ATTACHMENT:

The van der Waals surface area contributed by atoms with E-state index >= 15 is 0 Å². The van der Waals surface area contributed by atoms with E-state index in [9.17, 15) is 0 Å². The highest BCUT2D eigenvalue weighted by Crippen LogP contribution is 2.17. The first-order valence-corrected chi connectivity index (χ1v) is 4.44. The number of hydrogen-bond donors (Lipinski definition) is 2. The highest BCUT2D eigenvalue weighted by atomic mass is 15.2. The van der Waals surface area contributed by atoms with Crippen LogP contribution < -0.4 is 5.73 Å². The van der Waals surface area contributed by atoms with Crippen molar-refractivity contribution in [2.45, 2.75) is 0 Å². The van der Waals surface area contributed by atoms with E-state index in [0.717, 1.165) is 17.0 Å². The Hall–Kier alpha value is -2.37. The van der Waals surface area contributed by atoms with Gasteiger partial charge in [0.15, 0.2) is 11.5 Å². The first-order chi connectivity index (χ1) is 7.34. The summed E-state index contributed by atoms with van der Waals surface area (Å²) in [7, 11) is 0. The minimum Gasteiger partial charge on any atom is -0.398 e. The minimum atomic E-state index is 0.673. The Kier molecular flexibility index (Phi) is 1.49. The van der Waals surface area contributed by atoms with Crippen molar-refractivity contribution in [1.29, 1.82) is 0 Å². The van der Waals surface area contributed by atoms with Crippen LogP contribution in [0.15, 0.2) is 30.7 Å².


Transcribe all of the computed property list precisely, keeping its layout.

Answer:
The van der Waals surface area contributed by atoms with E-state index >= 15 is 0 Å². The van der Waals surface area contributed by atoms with E-state index in [9.17, 15) is 0 Å². The highest BCUT2D eigenvalue weighted by Crippen LogP contribution is 2.17. The first-order valence-corrected chi connectivity index (χ1v) is 4.44. The number of hydrogen-bond donors (Lipinski definition) is 2. The highest BCUT2D eigenvalue weighted by atomic mass is 15.2. The van der Waals surface area contributed by atoms with Crippen LogP contribution < -0.4 is 5.73 Å². The van der Waals surface area contributed by atoms with Crippen molar-refractivity contribution in [2.45, 2.75) is 0 Å². The van der Waals surface area contributed by atoms with E-state index in [0.717, 1.165) is 17.0 Å². The Hall–Kier alpha value is -2.37. The van der Waals surface area contributed by atoms with Gasteiger partial charge in [0.15, 0.2) is 11.5 Å². The first-order chi connectivity index (χ1) is 7.34. The summed E-state index contributed by atoms with van der Waals surface area (Å²) in [7, 11) is 0. The minimum Gasteiger partial charge on any atom is -0.398 e. The minimum atomic E-state index is 0.673. The Kier molecular flexibility index (Phi) is 1.49. The van der Waals surface area contributed by atoms with Crippen molar-refractivity contribution in [1.29, 1.82) is 0 Å². The van der Waals surface area contributed by atoms with Crippen LogP contribution in [0.15, 0.2) is 30.7 Å².